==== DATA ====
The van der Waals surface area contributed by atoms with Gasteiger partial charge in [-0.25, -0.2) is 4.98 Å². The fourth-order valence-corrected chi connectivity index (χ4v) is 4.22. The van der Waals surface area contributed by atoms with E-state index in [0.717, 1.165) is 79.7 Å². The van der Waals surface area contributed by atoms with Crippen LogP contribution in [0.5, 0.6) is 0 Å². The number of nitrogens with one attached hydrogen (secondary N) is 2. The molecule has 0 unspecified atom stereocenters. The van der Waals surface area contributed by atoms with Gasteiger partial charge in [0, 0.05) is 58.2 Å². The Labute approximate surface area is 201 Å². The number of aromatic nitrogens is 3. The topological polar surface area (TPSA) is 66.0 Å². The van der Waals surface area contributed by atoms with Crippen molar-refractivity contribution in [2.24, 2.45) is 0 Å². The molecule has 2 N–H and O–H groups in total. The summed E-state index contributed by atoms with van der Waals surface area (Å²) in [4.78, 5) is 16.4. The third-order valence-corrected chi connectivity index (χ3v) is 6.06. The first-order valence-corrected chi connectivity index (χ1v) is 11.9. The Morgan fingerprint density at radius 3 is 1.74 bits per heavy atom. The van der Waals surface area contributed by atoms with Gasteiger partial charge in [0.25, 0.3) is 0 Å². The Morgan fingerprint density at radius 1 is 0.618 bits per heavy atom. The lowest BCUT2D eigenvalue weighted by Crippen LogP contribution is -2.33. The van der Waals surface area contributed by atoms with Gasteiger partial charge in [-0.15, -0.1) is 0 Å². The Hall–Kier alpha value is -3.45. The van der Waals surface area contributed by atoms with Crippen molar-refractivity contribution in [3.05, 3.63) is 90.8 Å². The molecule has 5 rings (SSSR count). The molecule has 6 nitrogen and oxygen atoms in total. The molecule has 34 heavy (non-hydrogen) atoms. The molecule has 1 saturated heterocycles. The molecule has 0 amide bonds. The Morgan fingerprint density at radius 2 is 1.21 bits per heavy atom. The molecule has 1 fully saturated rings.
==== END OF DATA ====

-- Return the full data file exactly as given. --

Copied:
The van der Waals surface area contributed by atoms with Gasteiger partial charge in [-0.25, -0.2) is 4.98 Å². The fourth-order valence-corrected chi connectivity index (χ4v) is 4.22. The van der Waals surface area contributed by atoms with E-state index in [0.717, 1.165) is 79.7 Å². The van der Waals surface area contributed by atoms with Crippen LogP contribution in [0.5, 0.6) is 0 Å². The number of nitrogens with one attached hydrogen (secondary N) is 2. The molecule has 0 unspecified atom stereocenters. The van der Waals surface area contributed by atoms with Gasteiger partial charge in [0, 0.05) is 58.2 Å². The Labute approximate surface area is 201 Å². The number of aromatic nitrogens is 3. The topological polar surface area (TPSA) is 66.0 Å². The van der Waals surface area contributed by atoms with Crippen molar-refractivity contribution in [2.24, 2.45) is 0 Å². The molecule has 2 N–H and O–H groups in total. The summed E-state index contributed by atoms with van der Waals surface area (Å²) in [4.78, 5) is 16.4. The third-order valence-corrected chi connectivity index (χ3v) is 6.06. The first-order valence-corrected chi connectivity index (χ1v) is 11.9. The Morgan fingerprint density at radius 3 is 1.74 bits per heavy atom. The van der Waals surface area contributed by atoms with Gasteiger partial charge in [0.25, 0.3) is 0 Å². The Morgan fingerprint density at radius 1 is 0.618 bits per heavy atom. The lowest BCUT2D eigenvalue weighted by Crippen LogP contribution is -2.33. The van der Waals surface area contributed by atoms with Gasteiger partial charge in [-0.15, -0.1) is 0 Å². The Hall–Kier alpha value is -3.45. The van der Waals surface area contributed by atoms with Crippen molar-refractivity contribution in [3.05, 3.63) is 90.8 Å². The molecule has 5 rings (SSSR count). The molecule has 6 nitrogen and oxygen atoms in total. The molecule has 34 heavy (non-hydrogen) atoms. The molecule has 1 saturated heterocycles. The molecule has 0 amide bonds. The Morgan fingerprint density at radius 2 is 1.21 bits per heavy atom. The molecule has 1 fully saturated rings.